June  8, 2023

Seminar on Stochastic Processes - 1999

March 18 - 20, 1999


David Aldous (UC Berkeley)
From Random Walks on Discrete Tree Space to Diffusions on Continuous Tree Space

As a gross simplification of practical problems of reconstructing phylogenetic trees from DNA data via Markov Chain Monte Carlo, we consider two models of reversible Markov chains on the (finite) state space of all $n$-vertex trees. How does the mixing time ($1/$spectral gap) scale with $n$? In work-in-progress we try the weak convergence methodology. The $n \to \infty$ limit of spatially-rescaled random trees is the continuum random tree. So presumably each Markov chain, with suitable time-rescaling, converges weakly to some diffusion of the space of continuum trees. Understanding what these diffusions are is a challenging problem. For instance, a functional of one is the $k$-allele Wright-Fisher diffusion with negative [sic] mutation rates.

Bruce K. Driver (UC San Diego)
On path integral formulas on manifolds

This talk will discuss joint work with Lars Andersson on certain natural geometric approximation schemes for Wiener measure on a compact Riemannian manifold. These approximations closely mimic the informal path integral expression, $$ ``d\nu (\sigma )=Z^{-1}\exp \left( -\frac{1}{2}\int_{0}^{1}| \sigma ^{\prime}(s)|^{2}ds\right) \mathcal{D}\sigma ,'' $$ used in the physics literature for representing the heat semi-group on Riemannian manifolds.

Hans Föllmer (Humboldt Universität )
Some probabilistic aspects of insider trading

From a mathematical point of view, insider trading involves an enlargement of filtration. From an economic point of view, the question arises whether insider strategies based on the larger filtration can be detected by analyzing the resulting price fluctuation. In a simple model based on Brownian motion, Kyle and Back have shown that there exist insider strategies which maximize expected gain and yet remain inconspicuous, i.e., they leave invariant the underlying Wiener measure. We report on recent joint work with C.T. Wu and M. Yor on transformations of Brownian motion and on ``weak Brownian motions of order $k$'', which was motivated by such questions.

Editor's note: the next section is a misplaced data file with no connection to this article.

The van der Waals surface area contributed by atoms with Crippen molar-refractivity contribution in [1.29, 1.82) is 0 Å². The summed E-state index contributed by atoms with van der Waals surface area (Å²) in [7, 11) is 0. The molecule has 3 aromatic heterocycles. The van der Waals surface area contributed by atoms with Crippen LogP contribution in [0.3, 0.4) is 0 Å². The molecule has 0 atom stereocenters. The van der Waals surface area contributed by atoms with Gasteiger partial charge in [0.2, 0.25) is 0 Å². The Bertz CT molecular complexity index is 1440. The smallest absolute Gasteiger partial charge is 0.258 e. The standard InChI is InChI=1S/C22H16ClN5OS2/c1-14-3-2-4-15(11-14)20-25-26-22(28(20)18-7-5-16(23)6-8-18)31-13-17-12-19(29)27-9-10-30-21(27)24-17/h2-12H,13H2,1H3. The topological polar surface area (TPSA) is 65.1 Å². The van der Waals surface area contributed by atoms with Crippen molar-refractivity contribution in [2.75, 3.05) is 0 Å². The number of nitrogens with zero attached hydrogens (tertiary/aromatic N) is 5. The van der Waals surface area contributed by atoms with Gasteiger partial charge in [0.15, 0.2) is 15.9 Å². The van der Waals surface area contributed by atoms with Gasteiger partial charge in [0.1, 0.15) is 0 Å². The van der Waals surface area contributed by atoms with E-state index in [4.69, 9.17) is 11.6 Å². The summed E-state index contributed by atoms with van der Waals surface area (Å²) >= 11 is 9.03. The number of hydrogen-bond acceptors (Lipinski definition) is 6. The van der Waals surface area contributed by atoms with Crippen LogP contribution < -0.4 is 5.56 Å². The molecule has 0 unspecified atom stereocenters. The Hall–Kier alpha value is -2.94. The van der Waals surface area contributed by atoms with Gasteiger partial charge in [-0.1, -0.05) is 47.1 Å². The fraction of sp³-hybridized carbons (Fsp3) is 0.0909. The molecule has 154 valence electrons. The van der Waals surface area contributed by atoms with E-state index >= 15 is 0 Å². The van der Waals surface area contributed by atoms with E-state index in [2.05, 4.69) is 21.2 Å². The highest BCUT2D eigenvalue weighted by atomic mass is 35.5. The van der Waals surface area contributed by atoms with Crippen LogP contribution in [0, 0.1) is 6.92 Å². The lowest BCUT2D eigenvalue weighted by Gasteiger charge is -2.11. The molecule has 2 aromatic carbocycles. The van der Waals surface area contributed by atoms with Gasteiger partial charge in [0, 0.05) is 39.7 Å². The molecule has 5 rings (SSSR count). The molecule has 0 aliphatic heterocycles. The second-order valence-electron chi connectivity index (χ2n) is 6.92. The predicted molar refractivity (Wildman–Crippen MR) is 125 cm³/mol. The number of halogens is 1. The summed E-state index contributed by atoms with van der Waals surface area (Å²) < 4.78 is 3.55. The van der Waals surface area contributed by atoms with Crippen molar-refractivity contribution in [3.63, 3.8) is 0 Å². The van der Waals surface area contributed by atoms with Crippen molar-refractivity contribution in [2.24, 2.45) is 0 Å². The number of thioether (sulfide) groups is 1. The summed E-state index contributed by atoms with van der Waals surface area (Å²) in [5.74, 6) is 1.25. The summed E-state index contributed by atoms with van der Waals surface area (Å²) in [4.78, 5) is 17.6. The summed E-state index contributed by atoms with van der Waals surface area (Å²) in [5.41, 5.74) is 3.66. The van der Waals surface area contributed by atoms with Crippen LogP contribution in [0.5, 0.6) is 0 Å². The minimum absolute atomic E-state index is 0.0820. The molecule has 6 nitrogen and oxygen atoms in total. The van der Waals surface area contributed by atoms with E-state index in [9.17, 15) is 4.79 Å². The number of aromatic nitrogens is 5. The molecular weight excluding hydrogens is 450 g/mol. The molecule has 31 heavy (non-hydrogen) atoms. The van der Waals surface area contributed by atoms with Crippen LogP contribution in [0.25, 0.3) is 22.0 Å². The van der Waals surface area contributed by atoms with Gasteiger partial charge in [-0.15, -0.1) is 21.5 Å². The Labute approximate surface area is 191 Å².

Leonid Mytnik (Technion)
A duality approach to proving uniqueness

A duality technique is useful in proving weak uniqueness of solutions to some martingale problems. We use the duality approach to establish the uniqueness in law for the heat equation with noise \[ \frac{\partial X_{t}}{\partial t} =\frac{1}{2}\Delta X_{t}+X^{\gamma}_{t}\dot{W} \] for $1/2<\gamma<1$; the proof requires the construction of an approximating sequence of dual processes. We also show how duality helped to prove the uniqueness in law for a system of SPDEs \[ \lfi\begin{array}{l} \frac{\partial U^{1}_{t}}{\partial t}= \frac{1}{2}\Delta U^{1}_{t} +\sqrt{U^{1}_{t}U^{2}_{t}}\,\dot{W}_{1}\\ \\ \frac{\partial U^{2}_{t}}{\partial t}= \frac{1}{2}\Delta U^{2}_{t} + \sqrt{U^{1}_{t}U^{2}_{t}}\,\dot{W}_{2}\\ \end{array} \right. \] which describes a mutually catalytic branching model.

Wendelin Werner (Univ. Paris Sud, Orsay)
Intersection exponents

This talk is based on joint work with Greg Lawler. We will discuss recent developments concerning critical exponents for two-dimensional conformal invariant systems. We will mainly focus on the so-called intersection exponents between planar Brownian paths. These exponents describe the decay when time runs to infinity of the probability that several planar Brownian paths do not intersect.

Just as for many two-dimensional statistical physics systems for which conformal invariance is predicted in the scaling limit (for instance self-avoiding walks, critical percolation etc), physicists conjectured that many of these Brownian intersection exponents take rational values. We will first show how to define generalized intersection exponents that loosely speaking descibe non-intersection iprobabilities between non-integer numbers of Brownian paths. In other words, the discrete sequence of intersection exponents can be replaced in a natural way by a continuous function. We will then show that these generalized exponents (and therefore also the usual ones) must satisfy certain functional relations that lead to general conjectures concerning their exact values.
In particular, this seems to indicate that some of the Brownian intersection exponents are not rational numbers. Finally, we will point out that these generalized Brownian intersection exponents are universal in the following sense: any set defined under a measure with a certain conformal invariance property that we shall discuss, behaves (as what all intersection exponents are concerned) exactly like a ``generalized union of planar Brownian paths''.